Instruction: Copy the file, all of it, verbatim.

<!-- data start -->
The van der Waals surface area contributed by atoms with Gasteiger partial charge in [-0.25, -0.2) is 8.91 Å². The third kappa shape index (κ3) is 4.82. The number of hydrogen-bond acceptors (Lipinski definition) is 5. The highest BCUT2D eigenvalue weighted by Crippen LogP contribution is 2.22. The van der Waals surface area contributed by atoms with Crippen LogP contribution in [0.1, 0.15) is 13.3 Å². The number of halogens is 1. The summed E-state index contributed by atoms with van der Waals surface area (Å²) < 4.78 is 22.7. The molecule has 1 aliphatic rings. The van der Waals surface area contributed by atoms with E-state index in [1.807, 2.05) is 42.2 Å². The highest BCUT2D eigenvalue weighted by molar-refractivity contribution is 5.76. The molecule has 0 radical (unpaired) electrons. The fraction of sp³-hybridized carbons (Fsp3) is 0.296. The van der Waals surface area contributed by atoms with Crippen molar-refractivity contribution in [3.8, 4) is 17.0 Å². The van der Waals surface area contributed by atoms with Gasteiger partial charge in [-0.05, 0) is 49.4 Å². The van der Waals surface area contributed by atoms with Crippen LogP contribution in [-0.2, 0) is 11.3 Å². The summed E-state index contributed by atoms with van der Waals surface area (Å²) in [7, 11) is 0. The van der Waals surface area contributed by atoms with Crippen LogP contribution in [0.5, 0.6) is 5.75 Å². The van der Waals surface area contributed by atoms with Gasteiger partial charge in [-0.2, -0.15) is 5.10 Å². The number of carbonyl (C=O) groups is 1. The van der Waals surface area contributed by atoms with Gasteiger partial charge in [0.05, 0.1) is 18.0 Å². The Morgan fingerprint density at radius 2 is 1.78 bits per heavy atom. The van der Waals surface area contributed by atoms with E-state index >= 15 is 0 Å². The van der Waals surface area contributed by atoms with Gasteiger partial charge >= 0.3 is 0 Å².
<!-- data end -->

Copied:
The van der Waals surface area contributed by atoms with Gasteiger partial charge in [-0.25, -0.2) is 8.91 Å². The third kappa shape index (κ3) is 4.82. The number of hydrogen-bond acceptors (Lipinski definition) is 5. The highest BCUT2D eigenvalue weighted by Crippen LogP contribution is 2.22. The van der Waals surface area contributed by atoms with Crippen LogP contribution in [0.1, 0.15) is 13.3 Å². The number of halogens is 1. The summed E-state index contributed by atoms with van der Waals surface area (Å²) < 4.78 is 22.7. The molecule has 1 aliphatic rings. The van der Waals surface area contributed by atoms with E-state index in [1.807, 2.05) is 42.2 Å². The highest BCUT2D eigenvalue weighted by molar-refractivity contribution is 5.76. The molecule has 0 radical (unpaired) electrons. The fraction of sp³-hybridized carbons (Fsp3) is 0.296. The van der Waals surface area contributed by atoms with Crippen molar-refractivity contribution in [3.8, 4) is 17.0 Å². The van der Waals surface area contributed by atoms with Gasteiger partial charge in [-0.05, 0) is 49.4 Å². The van der Waals surface area contributed by atoms with Crippen LogP contribution in [-0.2, 0) is 11.3 Å². The summed E-state index contributed by atoms with van der Waals surface area (Å²) in [7, 11) is 0. The van der Waals surface area contributed by atoms with Crippen LogP contribution in [0.5, 0.6) is 5.75 Å². The van der Waals surface area contributed by atoms with Gasteiger partial charge in [-0.2, -0.15) is 5.10 Å². The number of carbonyl (C=O) groups is 1. The van der Waals surface area contributed by atoms with Gasteiger partial charge in [0.05, 0.1) is 18.0 Å². The Morgan fingerprint density at radius 2 is 1.78 bits per heavy atom. The van der Waals surface area contributed by atoms with E-state index >= 15 is 0 Å². The van der Waals surface area contributed by atoms with Gasteiger partial charge >= 0.3 is 0 Å².